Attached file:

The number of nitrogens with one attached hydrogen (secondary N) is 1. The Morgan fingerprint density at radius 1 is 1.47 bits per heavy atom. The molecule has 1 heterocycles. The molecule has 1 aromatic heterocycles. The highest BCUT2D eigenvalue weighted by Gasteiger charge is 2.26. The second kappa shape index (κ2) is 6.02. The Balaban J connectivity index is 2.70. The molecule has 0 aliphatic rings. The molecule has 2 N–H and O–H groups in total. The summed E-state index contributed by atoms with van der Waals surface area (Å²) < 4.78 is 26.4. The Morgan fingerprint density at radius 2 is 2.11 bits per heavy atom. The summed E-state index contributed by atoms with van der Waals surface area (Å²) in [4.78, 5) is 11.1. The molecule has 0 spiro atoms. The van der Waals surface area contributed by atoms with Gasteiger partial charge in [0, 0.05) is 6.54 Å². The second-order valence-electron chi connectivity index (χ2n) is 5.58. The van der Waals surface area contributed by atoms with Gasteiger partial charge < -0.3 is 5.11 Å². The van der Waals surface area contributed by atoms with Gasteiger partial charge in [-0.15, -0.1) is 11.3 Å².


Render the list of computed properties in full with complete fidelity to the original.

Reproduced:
The number of nitrogens with one attached hydrogen (secondary N) is 1. The Morgan fingerprint density at radius 1 is 1.47 bits per heavy atom. The molecule has 1 heterocycles. The molecule has 1 aromatic heterocycles. The highest BCUT2D eigenvalue weighted by Gasteiger charge is 2.26. The second kappa shape index (κ2) is 6.02. The Balaban J connectivity index is 2.70. The molecule has 0 aliphatic rings. The molecule has 2 N–H and O–H groups in total. The summed E-state index contributed by atoms with van der Waals surface area (Å²) < 4.78 is 26.4. The Morgan fingerprint density at radius 2 is 2.11 bits per heavy atom. The summed E-state index contributed by atoms with van der Waals surface area (Å²) in [4.78, 5) is 11.1. The molecule has 0 spiro atoms. The van der Waals surface area contributed by atoms with Gasteiger partial charge in [0, 0.05) is 6.54 Å². The second-order valence-electron chi connectivity index (χ2n) is 5.58. The van der Waals surface area contributed by atoms with Gasteiger partial charge < -0.3 is 5.11 Å². The van der Waals surface area contributed by atoms with Gasteiger partial charge in [-0.15, -0.1) is 11.3 Å².